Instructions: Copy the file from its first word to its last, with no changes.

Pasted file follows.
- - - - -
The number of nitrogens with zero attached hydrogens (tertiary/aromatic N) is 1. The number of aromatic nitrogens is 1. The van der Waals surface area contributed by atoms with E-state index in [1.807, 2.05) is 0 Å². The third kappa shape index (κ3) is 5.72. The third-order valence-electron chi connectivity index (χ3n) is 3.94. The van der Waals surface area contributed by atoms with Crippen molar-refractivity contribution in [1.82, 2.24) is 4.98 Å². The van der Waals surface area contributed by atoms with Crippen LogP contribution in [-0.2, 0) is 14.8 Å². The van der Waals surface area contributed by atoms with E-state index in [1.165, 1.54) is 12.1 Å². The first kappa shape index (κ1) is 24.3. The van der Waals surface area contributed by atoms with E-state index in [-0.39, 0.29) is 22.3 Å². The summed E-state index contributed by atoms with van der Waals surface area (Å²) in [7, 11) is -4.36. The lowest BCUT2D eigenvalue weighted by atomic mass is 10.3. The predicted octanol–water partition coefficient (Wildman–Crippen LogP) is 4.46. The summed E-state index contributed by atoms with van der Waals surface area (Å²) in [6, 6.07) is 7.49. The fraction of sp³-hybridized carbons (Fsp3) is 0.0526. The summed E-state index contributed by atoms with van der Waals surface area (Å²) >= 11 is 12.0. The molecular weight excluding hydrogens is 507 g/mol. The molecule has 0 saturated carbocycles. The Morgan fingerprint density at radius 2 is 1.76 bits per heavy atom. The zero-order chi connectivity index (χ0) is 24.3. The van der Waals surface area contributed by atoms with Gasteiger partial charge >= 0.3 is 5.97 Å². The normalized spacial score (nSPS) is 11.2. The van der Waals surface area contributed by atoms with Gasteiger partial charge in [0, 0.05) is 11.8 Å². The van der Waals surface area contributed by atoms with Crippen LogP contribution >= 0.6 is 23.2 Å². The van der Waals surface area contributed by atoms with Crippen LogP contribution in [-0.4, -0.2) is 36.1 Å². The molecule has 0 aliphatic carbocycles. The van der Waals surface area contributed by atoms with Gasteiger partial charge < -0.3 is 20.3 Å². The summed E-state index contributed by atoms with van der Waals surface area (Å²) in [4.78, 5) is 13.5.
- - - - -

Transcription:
The number of nitrogens with zero attached hydrogens (tertiary/aromatic N) is 1. The number of aromatic nitrogens is 1. The van der Waals surface area contributed by atoms with E-state index in [1.807, 2.05) is 0 Å². The third kappa shape index (κ3) is 5.72. The third-order valence-electron chi connectivity index (χ3n) is 3.94. The van der Waals surface area contributed by atoms with Crippen molar-refractivity contribution in [1.82, 2.24) is 4.98 Å². The van der Waals surface area contributed by atoms with Crippen LogP contribution in [-0.2, 0) is 14.8 Å². The van der Waals surface area contributed by atoms with E-state index in [1.165, 1.54) is 12.1 Å². The first kappa shape index (κ1) is 24.3. The van der Waals surface area contributed by atoms with E-state index in [-0.39, 0.29) is 22.3 Å². The summed E-state index contributed by atoms with van der Waals surface area (Å²) in [7, 11) is -4.36. The lowest BCUT2D eigenvalue weighted by atomic mass is 10.3. The predicted octanol–water partition coefficient (Wildman–Crippen LogP) is 4.46. The summed E-state index contributed by atoms with van der Waals surface area (Å²) in [6, 6.07) is 7.49. The fraction of sp³-hybridized carbons (Fsp3) is 0.0526. The summed E-state index contributed by atoms with van der Waals surface area (Å²) >= 11 is 12.0. The molecular weight excluding hydrogens is 507 g/mol. The molecule has 0 saturated carbocycles. The Morgan fingerprint density at radius 2 is 1.76 bits per heavy atom. The zero-order chi connectivity index (χ0) is 24.3. The van der Waals surface area contributed by atoms with Gasteiger partial charge >= 0.3 is 5.97 Å². The normalized spacial score (nSPS) is 11.2. The van der Waals surface area contributed by atoms with Gasteiger partial charge in [0, 0.05) is 11.8 Å². The van der Waals surface area contributed by atoms with Crippen LogP contribution >= 0.6 is 23.2 Å². The van der Waals surface area contributed by atoms with Crippen LogP contribution in [-0.4, -0.2) is 36.1 Å². The molecule has 0 aliphatic carbocycles. The van der Waals surface area contributed by atoms with Gasteiger partial charge < -0.3 is 20.3 Å². The summed E-state index contributed by atoms with van der Waals surface area (Å²) in [4.78, 5) is 13.5.